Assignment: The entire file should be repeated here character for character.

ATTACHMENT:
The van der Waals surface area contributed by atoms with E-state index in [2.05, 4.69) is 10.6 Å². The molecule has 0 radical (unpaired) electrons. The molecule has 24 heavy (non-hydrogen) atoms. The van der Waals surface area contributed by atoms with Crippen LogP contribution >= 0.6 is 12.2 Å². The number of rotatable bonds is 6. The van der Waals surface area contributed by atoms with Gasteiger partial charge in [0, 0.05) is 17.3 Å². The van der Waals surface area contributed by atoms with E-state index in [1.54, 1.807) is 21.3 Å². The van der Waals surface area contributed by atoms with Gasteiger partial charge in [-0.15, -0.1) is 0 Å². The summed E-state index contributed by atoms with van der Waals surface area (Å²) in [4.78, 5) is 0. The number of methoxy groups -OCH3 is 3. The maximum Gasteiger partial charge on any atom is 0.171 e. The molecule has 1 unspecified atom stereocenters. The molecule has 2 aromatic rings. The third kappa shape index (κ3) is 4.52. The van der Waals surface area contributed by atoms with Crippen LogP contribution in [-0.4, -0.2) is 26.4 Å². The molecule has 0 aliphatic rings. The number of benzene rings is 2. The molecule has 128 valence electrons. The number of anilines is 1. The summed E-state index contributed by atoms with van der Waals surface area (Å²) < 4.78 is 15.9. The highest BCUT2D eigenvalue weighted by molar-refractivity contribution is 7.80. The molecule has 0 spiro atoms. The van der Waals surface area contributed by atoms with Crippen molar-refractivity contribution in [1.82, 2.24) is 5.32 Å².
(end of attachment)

The van der Waals surface area contributed by atoms with E-state index in [2.05, 4.69) is 10.6 Å². The molecule has 0 radical (unpaired) electrons. The molecule has 24 heavy (non-hydrogen) atoms. The van der Waals surface area contributed by atoms with Crippen LogP contribution >= 0.6 is 12.2 Å². The number of rotatable bonds is 6. The van der Waals surface area contributed by atoms with Gasteiger partial charge in [0, 0.05) is 17.3 Å². The van der Waals surface area contributed by atoms with E-state index in [1.54, 1.807) is 21.3 Å². The van der Waals surface area contributed by atoms with Gasteiger partial charge in [-0.15, -0.1) is 0 Å². The summed E-state index contributed by atoms with van der Waals surface area (Å²) in [4.78, 5) is 0. The number of methoxy groups -OCH3 is 3. The maximum Gasteiger partial charge on any atom is 0.171 e. The molecule has 1 unspecified atom stereocenters. The molecule has 2 aromatic rings. The third kappa shape index (κ3) is 4.52. The van der Waals surface area contributed by atoms with Crippen LogP contribution in [-0.4, -0.2) is 26.4 Å². The molecule has 0 aliphatic rings. The number of benzene rings is 2. The molecule has 128 valence electrons. The number of anilines is 1. The summed E-state index contributed by atoms with van der Waals surface area (Å²) < 4.78 is 15.9. The highest BCUT2D eigenvalue weighted by molar-refractivity contribution is 7.80. The molecule has 0 spiro atoms. The van der Waals surface area contributed by atoms with Crippen molar-refractivity contribution in [1.82, 2.24) is 5.32 Å².